July 19, 2021
This is a guest article by Springboard’s Siya Raj Purohit. Siya works on Business Operations at Springboard, and was previously an investor at GSV Acceleration. In this article, she interviews industry leaders about the changing landscape of digital marketing, and how that impacts marketing careers.
In the past, marketers needed three things to do their jobs well:
Not so today.
Enter social media advertising, customer analysis, marketing automation, and search engine optimization. Today’s marketer needs, in equal parts, razor-sharp analytical thinking, a mindset of experimental creativity, and a data-driven approach to decision-making. This is essential because data now enables us to run marketing campaigns that provide users with personalized products, recommendations, and communication.
As Business Operations Lead at Springboard, my job is to investigate career trends so we can better prepare our students for the jobs of tomorrow. Over the past few months, we started to realize that the digital marketing space is experiencing a significant skills gap.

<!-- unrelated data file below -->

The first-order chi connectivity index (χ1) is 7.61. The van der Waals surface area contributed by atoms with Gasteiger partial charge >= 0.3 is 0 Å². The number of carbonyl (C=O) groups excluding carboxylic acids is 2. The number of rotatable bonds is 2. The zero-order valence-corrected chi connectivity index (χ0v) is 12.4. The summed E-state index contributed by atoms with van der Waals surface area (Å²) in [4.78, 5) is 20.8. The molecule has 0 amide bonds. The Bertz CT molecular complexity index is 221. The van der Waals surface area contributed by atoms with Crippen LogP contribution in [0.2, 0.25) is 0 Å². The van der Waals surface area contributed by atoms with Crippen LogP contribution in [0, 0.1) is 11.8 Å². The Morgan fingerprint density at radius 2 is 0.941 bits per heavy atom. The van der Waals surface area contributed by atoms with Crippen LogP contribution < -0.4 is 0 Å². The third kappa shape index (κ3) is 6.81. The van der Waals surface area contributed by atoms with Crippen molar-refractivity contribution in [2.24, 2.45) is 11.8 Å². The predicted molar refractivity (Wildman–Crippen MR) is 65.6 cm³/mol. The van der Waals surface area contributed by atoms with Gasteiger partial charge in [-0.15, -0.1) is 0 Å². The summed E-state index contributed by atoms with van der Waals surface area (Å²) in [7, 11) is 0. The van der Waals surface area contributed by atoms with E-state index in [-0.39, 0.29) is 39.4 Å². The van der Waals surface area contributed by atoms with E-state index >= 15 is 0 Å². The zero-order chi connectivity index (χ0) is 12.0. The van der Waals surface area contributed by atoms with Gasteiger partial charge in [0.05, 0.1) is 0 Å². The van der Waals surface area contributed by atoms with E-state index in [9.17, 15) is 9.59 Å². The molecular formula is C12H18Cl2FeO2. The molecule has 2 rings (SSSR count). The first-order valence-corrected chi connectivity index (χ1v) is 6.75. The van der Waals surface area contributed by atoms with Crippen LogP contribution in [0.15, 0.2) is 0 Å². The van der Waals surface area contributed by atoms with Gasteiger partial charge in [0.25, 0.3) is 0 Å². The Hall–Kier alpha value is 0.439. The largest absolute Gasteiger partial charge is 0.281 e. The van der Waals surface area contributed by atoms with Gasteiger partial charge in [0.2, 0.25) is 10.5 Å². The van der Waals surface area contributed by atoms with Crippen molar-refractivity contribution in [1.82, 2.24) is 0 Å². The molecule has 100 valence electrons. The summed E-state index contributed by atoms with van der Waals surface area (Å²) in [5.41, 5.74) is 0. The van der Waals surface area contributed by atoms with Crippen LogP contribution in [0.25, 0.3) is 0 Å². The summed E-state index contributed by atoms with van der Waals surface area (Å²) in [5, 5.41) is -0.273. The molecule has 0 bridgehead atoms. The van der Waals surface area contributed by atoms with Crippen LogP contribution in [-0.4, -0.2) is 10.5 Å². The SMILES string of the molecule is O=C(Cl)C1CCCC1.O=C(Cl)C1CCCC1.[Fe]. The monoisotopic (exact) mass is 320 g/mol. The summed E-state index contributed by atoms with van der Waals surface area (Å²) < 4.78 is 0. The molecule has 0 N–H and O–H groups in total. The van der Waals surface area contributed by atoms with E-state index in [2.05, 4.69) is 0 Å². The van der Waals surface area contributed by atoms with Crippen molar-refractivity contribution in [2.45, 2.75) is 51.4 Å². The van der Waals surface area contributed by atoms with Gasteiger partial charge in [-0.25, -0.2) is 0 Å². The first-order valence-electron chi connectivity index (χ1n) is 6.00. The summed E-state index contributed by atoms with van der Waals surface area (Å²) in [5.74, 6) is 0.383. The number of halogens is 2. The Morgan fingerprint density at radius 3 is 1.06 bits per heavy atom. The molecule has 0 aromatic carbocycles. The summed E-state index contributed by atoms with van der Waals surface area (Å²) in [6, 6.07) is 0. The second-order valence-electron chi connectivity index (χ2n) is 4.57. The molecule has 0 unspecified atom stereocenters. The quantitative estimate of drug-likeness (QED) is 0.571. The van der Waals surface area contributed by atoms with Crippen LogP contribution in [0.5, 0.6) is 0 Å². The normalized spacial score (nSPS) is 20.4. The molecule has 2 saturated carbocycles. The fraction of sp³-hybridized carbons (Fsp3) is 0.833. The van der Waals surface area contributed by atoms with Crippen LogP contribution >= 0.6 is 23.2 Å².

To better understand this, I interviewed 30 executives, startup founders, and hiring managers from across the marketing sector.
The big takeaway? It’s hard to hire junior digital marketers.
Universities haven’t kept up with innovations in the industry, and that disconnect is creating talent scarcity in this fast-growing field.
We’ve distilled our learnings into three buckets:
Forrester Research has projected that digital marketing spending will top $100 billion and account for 35% of all marketing spending by 2019. There are over 180,000 job postings for digital marketing skills, but not enough people to fill them.
“It takes a long time to hire top-notch people with the right skills to fit the digital marketer role. At Expedia, junior associates are given a lot of autonomy and manage accounts worth up to 6 figures from Day 1. Therefore, we expect them to have the math skills, statistical knowledge, and data analysis proficiency to achieve the growth targets set by managers. It is hard to find marketing talent that is comfortable with those quant skills.”
“Lever analyzed the real recruiting results for one thousand companies using our recruiting platform and discovered that it takes 192 applicants to recruit a single marketing hire. That is far higher than the number for designers, engineers, or even data scientists. This is probably because marketing roles have become so specialized and fragmented that it’s hard to find the right skills and experience with new technology.”
“We started building a team out 7 months ago and we’re only just about to close our second hire. It’s not like we haven’t been active and aggressive about recruiting – it’s just difficult to find people with the right user acquisition skills who are looking for a new role.”
Even for large companies with significant recruitment budgets and established sourcing processes, finding strong digital marketing talent is difficult because not enough people have the appropriate skills.